Fig. 1
figure 1

Overview of experiments. The experimental design of the study is depicted as a flow chart indicating the starting sample specimens and freezing media applied (two boxes in the top). Performed experiments were a either conducted in a proficiency panel with 31 participating laboratories comparing cells frozen with three different media or b in the central laboratory comparing cells frozen with seven different media. The two boxes in the center of the flow chart indicate the number of investigators that did the experiments, the number of assay protocols that were used and the number of replicates for each experiment. The box at the bottom indicates the experimental readouts that were made in all experiments and are reported in the “Results” section

Materials and methods

Organizational setup

The ELISPOT proficiency panel was conducted with a group of 31 centers. Twenty-six participating laboratories were located in 9 European countries (Denmark, France, Germany, Italy, The Netherlands, Spain, Sweden, Switzerland and the United Kingdom). Fourteen of these laboratories were prior participants of CIP proficiency panels, and twelve laboratories participated for the first time. In addition, five laboratories (4× US and 1× Germany) were recruited from the CRI-CIC proficiency panel program that collaborated in this study. Each laboratory received an individual laboratory ID number and was assigned to one of three subgroups of similar size (10, 12 and 10 laboratories, respectively). One participating laboratory analyzed PBMCs from all three subgroups and generated three completed independent data sets. One participant observed an enormous background spot production in all tested donor–antigen combinations, which made the evaluation of the results impossible. This data set was therefore excluded from the final analysis. Consequently, we obtained 32 evaluable data sets from the 31 participating laboratories. The following “Materials and methods” section was prepared compliant to the MIATA guidelines for structured reporting of T-cell experiments [13].


PBMCs were isolated from buffy coats obtained from thirteen healthy HLA-A*0201 donors after informed consent at the Transfusion Center, University Medical Center Mainz, Germany. Within 24 h after collection, PBMCs were separated by Ficoll gradient centrifugation and cryopreserved in three different freezing media at 15 million (Mio) cells per vial (A = 90 % heat-inactivated human AB serum (pooled from blood donations from local donors) + 10 % DMSO, B = CryoMaxx II (PAA, Pasching, Austria), C = 10 % human serum albumin (CSL Behring, Marburg, Germany) + 10 % DMSO + 80 % RPMI (Gibco Invitrogen, Darmstadt, Germany) using an automated controlled-rate freezing device (Sy-Lab 14S-B, Neupurkersdorf, Austria). The three media were selected based on results from the survey asking for preferences in participating laboratories.

PBMCs were transferred to the vapor phase of liquid nitrogen and stored until shipment on dry ice to European laboratories (2–20 h transfer time) or shipment in liquid nitrogen shippers for the four US laboratories (32–56 h transfer time). Shipped PMBCs were stored at −80 °C after receipt and thawed after duration of 2–12 weeks at the day of the experiment.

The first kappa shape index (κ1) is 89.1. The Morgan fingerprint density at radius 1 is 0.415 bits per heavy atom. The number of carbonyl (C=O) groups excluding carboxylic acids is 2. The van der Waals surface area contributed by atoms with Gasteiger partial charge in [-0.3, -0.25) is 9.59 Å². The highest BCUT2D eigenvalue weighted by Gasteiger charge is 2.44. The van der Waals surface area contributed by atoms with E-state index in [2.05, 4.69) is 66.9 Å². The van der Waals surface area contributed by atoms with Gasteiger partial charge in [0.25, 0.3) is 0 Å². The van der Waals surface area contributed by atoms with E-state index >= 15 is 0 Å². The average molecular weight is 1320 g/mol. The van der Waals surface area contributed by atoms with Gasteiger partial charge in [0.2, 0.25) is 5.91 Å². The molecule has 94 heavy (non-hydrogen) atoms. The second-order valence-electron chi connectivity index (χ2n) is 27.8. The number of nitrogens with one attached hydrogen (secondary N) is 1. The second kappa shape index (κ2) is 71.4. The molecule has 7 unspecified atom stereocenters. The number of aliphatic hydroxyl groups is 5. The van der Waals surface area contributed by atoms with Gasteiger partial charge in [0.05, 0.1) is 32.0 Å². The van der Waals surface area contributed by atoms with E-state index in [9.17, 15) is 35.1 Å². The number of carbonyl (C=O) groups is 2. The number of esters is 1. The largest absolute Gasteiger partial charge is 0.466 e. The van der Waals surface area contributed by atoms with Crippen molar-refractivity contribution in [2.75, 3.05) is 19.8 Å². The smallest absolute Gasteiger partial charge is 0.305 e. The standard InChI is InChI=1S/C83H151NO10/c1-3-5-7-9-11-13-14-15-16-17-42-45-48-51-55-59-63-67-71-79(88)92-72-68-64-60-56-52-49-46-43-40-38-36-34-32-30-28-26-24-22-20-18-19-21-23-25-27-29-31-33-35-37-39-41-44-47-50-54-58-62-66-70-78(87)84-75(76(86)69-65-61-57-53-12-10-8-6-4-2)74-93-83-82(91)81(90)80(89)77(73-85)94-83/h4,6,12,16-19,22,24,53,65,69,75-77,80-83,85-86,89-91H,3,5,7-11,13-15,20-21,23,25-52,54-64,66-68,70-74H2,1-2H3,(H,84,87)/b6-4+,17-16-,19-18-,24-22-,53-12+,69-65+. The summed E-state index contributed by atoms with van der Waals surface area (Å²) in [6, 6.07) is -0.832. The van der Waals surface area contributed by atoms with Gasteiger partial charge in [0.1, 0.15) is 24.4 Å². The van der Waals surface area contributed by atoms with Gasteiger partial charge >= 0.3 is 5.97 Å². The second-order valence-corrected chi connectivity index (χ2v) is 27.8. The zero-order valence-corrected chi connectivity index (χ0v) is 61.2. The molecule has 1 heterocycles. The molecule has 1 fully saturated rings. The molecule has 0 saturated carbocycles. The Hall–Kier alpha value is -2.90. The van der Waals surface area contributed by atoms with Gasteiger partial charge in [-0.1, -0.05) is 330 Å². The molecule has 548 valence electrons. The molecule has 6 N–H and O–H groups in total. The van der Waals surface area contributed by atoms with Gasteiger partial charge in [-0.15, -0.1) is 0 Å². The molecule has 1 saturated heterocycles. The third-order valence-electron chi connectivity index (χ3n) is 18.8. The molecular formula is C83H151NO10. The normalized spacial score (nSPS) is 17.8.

All donor PBMCs were thawed and pretested at least 2 times in IFN-gamma ELISPOT for reactivity against the HLA-A*0201-restricted model epitopes hCMVpp65495–503 (NLVPMVATV), FLU M158–66 (GILGFVFTL) and EBV BMLF1280–288 (GLCTLVAML). Six donors were selected based on a cell viability of >90 % as determined with a Guava counter in at least 2 independent thawed samples for all three selected freezing medium conditions. Distributed samples in each of the three subgroups were confirmed to have reactivity in four different donor–antigen combinations.

Each participating laboratory received PBMCs from two of the six preselected donors, each frozen in the three different freezing media (A, B and C) and three peptides (CMV, FLU, EBV) for antigenic stimulation. Participants had to thaw all cells using their preferred thawing procedure and determine the number of recovered PBMCs as well as the viability (%) after thawing and resting (a resting phase was recommended but not mandatory for laboratories that have SOPs that do not utilize a resting phase). Eighteen centers performed manual counting using a microscope and Trypan blue exclusion, 11 centers used Guava Counters, and three centers used other methods (CD45/7AAD, Nexcelom Cellometer, Vi-Cell XR). Results obtained for cell viability and recovery in the three tested medium conditions were compared using an unpaired, two-sided t test (p = 0.05).

For experiments performed at the central laboratory (Mainz), PBMCs from six healthy HLA-A*0201 buffy coats donors (donors 1–6) were collected after informed consent was obtained. The buffy coats were obtained from the Transfusion Center, University of Mainz, Germany. Within 24 h after collection, PBMCs of each donor were separated by Ficoll gradient centrifugation and cryopreserved in 7 different freezing media at 16 × 106 cells per vial: the first three freezing media (A, B and C) correspond to the freezing media tested in the proficiency panel (see above). In addition, the following four freezing media were utilized: (D) CryoKit ABC (CTL, Bonn, Germany), (E) 90 % inactivated FCS + 10 % DMSO, (F) 12.5 % Albumin bovine Fraction V (Serva, Heidelberg, Germany) + 77.5 % RPMI + 10 % DMSO, (G) 12,5 % BSA + 77.5 % RPMI + 5 % DMSO + 5 % hydroxyethyl starch (Fresenius Kabi, Bad Homburg, Germany). PBMCs were frozen using an automated controlled-gradient freezing device (Sy-Lab 14S-B, Neupurkersdorf, Austria) and then transferred into the vapor phase of liquid nitrogen.